What’s a girl to do? It’s the story of my life that I should develop a hopeless crush on someone who is totally uninterested in me. I wonder what the odds are of falling for someone who feels the same way back? Slim to zero I reckon. It’s a miracle that anyone should ever fall in love with anyone else. Surely we should all be single entities, floating around on a lonely planet, colliding occasionally but never actually connecting. In fact I’m beginning to think there’s more chance of my fridge sprouting wings and flying out the back door than me enjoying a mutual connection with someone nice. 

It’s not a big deal. I’m fine on my own. Really. But I have to admit, it’s not like my hopeless crushes to last this long; normally they fizzle out when I realise they’re not going to go anywhere. But for some inexplicable reason I feel different this time. It’s hard waiting around for something that might never happen but a whole lot harder giving up on it when you know it could be something special.

Saturday, 7 December 2013

A Daring Adventure

“When I look back now over my life and call to mind what I might have had simply for taking and did not take, my heart is like to break.”  ~William Hale White

Today the family watched my niece in her Christmas show. It was all very sweet but there were a few moments where I had to avoid eye contact with my sister for fear of us both sniggering like 12 year olds – you know that bubble of laughter that builds like gas inside your stomach before erupting at the most inappropriate moment? I had to swallow that down a few times during the hour. Some of the singing was buttock-clenchingly awful but as I sat there enduring the din I felt guilty about judging these kids. After all, at least they were up there giving it a go. You wouldn’t catch me singing on stage in front of a couple of hundred people unless there was copious amounts of red wine involved. So, bless their cotton socks, they were trying their best and nobody should ever be ridiculed for that. Furthermore, they looked like they were having the time of their life and let’s not forget, it’s not the winning but the taking part that matters.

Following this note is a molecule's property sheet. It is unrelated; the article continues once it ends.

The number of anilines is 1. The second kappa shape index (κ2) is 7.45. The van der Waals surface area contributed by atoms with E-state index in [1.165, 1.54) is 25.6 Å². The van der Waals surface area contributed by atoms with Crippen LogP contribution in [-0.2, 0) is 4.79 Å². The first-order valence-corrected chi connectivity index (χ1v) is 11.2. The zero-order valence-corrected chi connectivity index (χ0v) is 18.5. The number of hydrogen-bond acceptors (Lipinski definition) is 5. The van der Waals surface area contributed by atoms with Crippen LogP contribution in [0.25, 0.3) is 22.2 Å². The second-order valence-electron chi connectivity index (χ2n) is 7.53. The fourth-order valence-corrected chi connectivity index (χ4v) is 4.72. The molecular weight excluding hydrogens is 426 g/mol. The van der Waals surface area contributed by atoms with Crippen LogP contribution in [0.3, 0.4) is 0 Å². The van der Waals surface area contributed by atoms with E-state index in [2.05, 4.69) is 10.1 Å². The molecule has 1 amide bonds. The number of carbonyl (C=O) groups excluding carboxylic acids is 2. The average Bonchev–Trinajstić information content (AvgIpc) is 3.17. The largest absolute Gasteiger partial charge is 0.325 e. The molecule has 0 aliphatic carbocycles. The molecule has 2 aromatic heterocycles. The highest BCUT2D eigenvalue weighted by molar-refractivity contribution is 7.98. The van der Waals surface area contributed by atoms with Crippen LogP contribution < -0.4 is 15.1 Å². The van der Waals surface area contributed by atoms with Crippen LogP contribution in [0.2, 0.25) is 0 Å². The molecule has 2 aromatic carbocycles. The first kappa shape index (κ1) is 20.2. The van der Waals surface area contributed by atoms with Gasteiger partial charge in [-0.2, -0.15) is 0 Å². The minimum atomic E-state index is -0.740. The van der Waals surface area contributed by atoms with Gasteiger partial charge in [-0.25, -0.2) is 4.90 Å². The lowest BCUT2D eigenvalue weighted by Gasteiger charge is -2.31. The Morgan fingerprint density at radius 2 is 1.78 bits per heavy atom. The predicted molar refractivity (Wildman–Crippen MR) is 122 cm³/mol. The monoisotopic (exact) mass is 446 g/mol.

When I think about myself as a youngster I feel sad that I never expressed my talents for fear of failure. Or lack of confidence. Or lack of encouragement. Or…who knows what? All I know is something prevented me from choosing the paths that might have taken me to great places. Frustratingly, I had it all inside me. I could’ve been a brilliant singer or actor. I was extremely creative and spent many hours writing plays, choreographing and singing. I had (and still have) an incredible gift for remembering lyrics. But all these things took place in the privacy of my bedroom, or in the bathroom, singing into a deodorant bottle, imagining the tiny flowers on the wallpaper was a rapturous audience at the London Palladium. I perfected the thank you speech for my BAFTA at an early age and I truly think, with the right guidance and an injection of self-confidence, I could have achieved that dream. In fact, I could have achieved anything. But sometimes it’s easier to not try. Sometimes it is easier to hide away, to let other people take the risks and to let life pass you by. Years of having a thick layer of protective fat really saw to that.